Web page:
The Life of Sir Walter Scott

By John Macrone; Daniel Grader | Go to book overview

Chapter VI
MISCELLANEOUS TRAITS
AND ANECDOTES

Politics – Failure as a Dramatist – Laidlaw on the Writing of Ivanhoe -
David Constable on M. Petizon – Love of Song – Clemency to Poachers –
Powers of Memory – Humility – Morality – Religion – Proofreading –
Authorship Denied Again – Portraits – Maida – Advice to Young Authors -
A Bold Appeal Rewarded – Joanna Baillie at Abbotsford – The Crisis – The
Death of Lady Scott – Her Charity – A Visit to Paris – Revolution
and Reform

In his politics, he was a firm and unflinching friend of his country and our common good: his love for our ancient institutions was intense, but it was, in some points, mistaken and abstract in its character. His love for feudal times and feudal manners displayed itself in his every heroic line, and it may be that he carried more of feudal politics into the vortex of reform displayed in the nineteenth century, than was consistent with the character of an actual lover of freedom. It is thus that an eminent scholar of the present day, himself most violently opposed to Toryism, felicitously and aptly denominated Sir Walter’s political bias ‘the politics of a poet, who lived, moved and had his being in a gorgeous world of his own creating; who saw nothing but ruin consequent on any change which had, for its object, the placing of uncontrolled power in the hands of the people.’1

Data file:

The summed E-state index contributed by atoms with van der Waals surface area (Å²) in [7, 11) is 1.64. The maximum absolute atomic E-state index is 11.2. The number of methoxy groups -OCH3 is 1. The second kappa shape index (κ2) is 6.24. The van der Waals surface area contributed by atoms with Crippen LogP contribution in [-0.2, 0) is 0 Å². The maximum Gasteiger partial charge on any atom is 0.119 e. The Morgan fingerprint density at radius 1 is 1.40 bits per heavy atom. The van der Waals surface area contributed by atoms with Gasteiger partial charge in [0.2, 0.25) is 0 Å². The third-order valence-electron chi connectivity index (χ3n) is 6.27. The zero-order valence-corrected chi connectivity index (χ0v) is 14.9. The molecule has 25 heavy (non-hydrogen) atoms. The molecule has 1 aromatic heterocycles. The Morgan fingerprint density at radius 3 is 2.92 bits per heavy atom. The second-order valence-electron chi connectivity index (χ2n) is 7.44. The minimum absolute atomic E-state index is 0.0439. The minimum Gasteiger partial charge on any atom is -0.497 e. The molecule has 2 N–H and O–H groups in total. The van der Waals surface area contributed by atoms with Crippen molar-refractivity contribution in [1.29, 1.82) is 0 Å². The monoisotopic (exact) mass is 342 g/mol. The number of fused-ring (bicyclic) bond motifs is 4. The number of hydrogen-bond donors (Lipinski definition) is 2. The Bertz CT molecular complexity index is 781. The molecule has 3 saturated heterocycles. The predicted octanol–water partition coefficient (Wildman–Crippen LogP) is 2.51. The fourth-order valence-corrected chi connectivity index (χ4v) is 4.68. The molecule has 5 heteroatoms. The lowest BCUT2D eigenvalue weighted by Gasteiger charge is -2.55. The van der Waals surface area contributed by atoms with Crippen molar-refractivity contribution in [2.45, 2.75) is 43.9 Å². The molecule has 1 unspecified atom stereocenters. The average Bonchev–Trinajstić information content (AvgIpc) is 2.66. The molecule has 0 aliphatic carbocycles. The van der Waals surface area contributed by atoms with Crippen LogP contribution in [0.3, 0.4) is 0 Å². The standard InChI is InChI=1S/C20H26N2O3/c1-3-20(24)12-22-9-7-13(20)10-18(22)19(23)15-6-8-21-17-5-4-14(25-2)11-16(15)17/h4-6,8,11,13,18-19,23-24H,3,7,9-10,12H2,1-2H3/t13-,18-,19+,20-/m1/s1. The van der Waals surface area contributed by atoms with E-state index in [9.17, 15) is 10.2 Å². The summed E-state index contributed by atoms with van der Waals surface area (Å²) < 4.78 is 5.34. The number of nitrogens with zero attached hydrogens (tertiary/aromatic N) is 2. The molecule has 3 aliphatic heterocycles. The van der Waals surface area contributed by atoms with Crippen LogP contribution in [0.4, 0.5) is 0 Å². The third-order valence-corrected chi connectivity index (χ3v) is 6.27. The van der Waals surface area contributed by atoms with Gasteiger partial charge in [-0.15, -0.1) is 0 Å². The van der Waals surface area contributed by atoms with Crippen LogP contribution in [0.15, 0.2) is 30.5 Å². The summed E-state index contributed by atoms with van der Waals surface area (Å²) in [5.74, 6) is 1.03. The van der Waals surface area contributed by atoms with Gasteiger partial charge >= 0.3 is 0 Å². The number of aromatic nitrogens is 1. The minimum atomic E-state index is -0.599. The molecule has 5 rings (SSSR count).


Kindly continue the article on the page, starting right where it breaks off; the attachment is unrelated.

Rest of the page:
Probably, had Sir Walter lived to behold the working of the measure he dreaded, and dreaded from a love of his country’s welfare alone, he might have been induced to retract the opinions which he, somewhat hastily, expressed at a popular meeting, and which brought his name, at the time, into public disrepute. Be that as it may, however, it is evident that no political stigma of illiberality can ever attach itself to the fame of a poet, who, in every page of his immortal writings, painted the loves and joys and trials of the meanest of his countrymen with as true a hand as he painted the despotism of their lords of the soil with an unsparing one. Where so many examples to illustrate the remark occur in his writings, it would be invidious to single out one, but I may just

1. This quotation has not been traced.

-102-

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The Life of Sir Walter Scott
Table of contents

Table of contents

  • Title Page iii
  • Contents v
  • Acknowledgements vii
  • Introduction 1
  • The Afterglow of Abbotsford- John Macrone, Celebrity Culture, and Commemoration 49
  • Preface 63
  • Chapter I - Macrone at Abbotsford and Innerleithen in 1832 65
  • Chapter II - 1771–1797 70
  • Chapter III - 1797–1815 77
  • Chapter IV - The Novelist 85
  • Chapter V - Scott at Abbotsford 95
  • Chapter VI - Miscellaneous Traits and Anecdotes 102
  • Chapter VII - 1831–2 116
  • Chapter VIII - Eulogy 125
  • Appendix I - Macrone and Cunningham 130
  • Appendix II - A Fragment of Another Preface 132
  • Appendix III - Another Conclusion 133
  • Appendix IV - Hogg’s Anecdotes Introduced 134
  • Appendix V - Three Witnesses 136
  • Bibliography 149
  • Index 155
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